The prevalence of FIV in Australia is high. With the increase of stray cats comes an increase of FIV in our shelter.

Cats with FIV are often overlooked due and take longer to adopt.

But we know from experience they have just as much love to give.

We have taken your most frequently asked questions about FIV and put them to our experts, Veterinary Director Dr. Nico Maritz and Cattery Manager Sue Marshall.

What is FIV?

Feline immunodeficiency virus (FIV) is one of the most common and consequential infectious diseases of cats.

“Cats with FIV can live in good health for years,” says Veterinary Director Dr. Nico Maritz, “FIV attacks a cats immune system, so they will have a compromised immune system and are more susceptible to illness.”

There is no cure for FIV, but recent studies suggest that cats with FIV commonly live average life spans.

What is the prevalence?

FIV can be found worldwide, but sadly the prevalence in Australia is particularly high. Studies have shown between 7% and 32% of Aussie cats are FIV positive.

The prevalence for us in Victoria is around 15% of cats have FIV,” says Dr. Maritz, “That is quite a high risk.”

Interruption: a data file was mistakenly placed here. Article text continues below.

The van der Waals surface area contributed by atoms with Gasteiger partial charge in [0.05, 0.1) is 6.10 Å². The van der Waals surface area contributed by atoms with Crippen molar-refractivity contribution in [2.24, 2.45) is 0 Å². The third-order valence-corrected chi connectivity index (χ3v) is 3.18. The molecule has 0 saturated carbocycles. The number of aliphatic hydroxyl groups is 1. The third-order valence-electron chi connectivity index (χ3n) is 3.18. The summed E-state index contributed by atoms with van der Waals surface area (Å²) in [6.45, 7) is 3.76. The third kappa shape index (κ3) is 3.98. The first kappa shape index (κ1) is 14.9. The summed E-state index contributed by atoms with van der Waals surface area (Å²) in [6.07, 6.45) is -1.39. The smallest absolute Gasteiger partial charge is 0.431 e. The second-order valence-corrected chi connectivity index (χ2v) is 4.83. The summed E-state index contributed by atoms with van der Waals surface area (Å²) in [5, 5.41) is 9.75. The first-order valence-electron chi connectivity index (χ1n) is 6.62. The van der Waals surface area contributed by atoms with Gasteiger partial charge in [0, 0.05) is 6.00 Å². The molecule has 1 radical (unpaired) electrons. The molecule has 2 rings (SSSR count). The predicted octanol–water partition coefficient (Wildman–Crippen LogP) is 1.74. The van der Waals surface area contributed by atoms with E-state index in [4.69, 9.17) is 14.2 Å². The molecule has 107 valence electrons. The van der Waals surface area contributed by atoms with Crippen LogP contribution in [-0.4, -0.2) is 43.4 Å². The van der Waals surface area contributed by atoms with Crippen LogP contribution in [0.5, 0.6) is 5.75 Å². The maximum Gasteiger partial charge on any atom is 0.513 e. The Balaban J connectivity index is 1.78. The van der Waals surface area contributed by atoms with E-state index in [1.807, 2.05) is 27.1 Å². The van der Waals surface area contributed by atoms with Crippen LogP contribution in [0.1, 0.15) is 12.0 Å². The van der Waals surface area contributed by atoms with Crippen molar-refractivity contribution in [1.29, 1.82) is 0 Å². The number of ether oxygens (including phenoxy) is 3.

Can I have an FIV cat and non-FIV cat live together?

The good news is yes, they can! But there will always be a risk of infection to your non-FIV cat.

“FIV and non-FIV cats can live together. You can get your non-FIV cat vaccinated,” says Cattery Manager Sue Marshall, “This is some protection but not complete protection.”

“FIV is usually transmitted by a deep bite, some studies suggest the chance of your non FIV contracting FIV is as low as 3%, but it is still a risk the owner must be aware of.”

Can I get a cat vaccinated for FIV?

There is a vaccine available for FIV, it offers some protection, up to 80%.

“FIV is usually spread by deep bite wounds,” says Dr. Nico, “Even if your cat only spends half an hour outside a day, there is a risk to them, and so we do recommend the vaccine.”

What extra care does an FIV cat need? 

FIV cats don’t require any special medication or attention while they are healthy.

“Like any other cat they need yearly vet checks and vaccinations,” says Sue, “They do have a reduced immune system, so they need to be kept indoors. If they do get cat flu or any infections, it does take them longer to recover and they may need antibiotics to help.”

How can the community help reduce the spread of FIV?

The key to reducing FIV in the community is to de-sex and contain your cats.

“We find the majority (if not all) of the FIV cats we get are entire males who have been out fighting for the love of the ladies,” says Sue.

“These males can also pass on FIV to any females they mate with – therefore possibly passing on FIV not only to Mum but the entire litter. You cannot test for FIV until the cat is at least 6 months old.”

“If these males were de-sexed they would be less likely to fight and if they were contained this would almost eradicate FIV from the community.”

To speak to our Veterinary Team about FIV testing or vaccination please visit our website.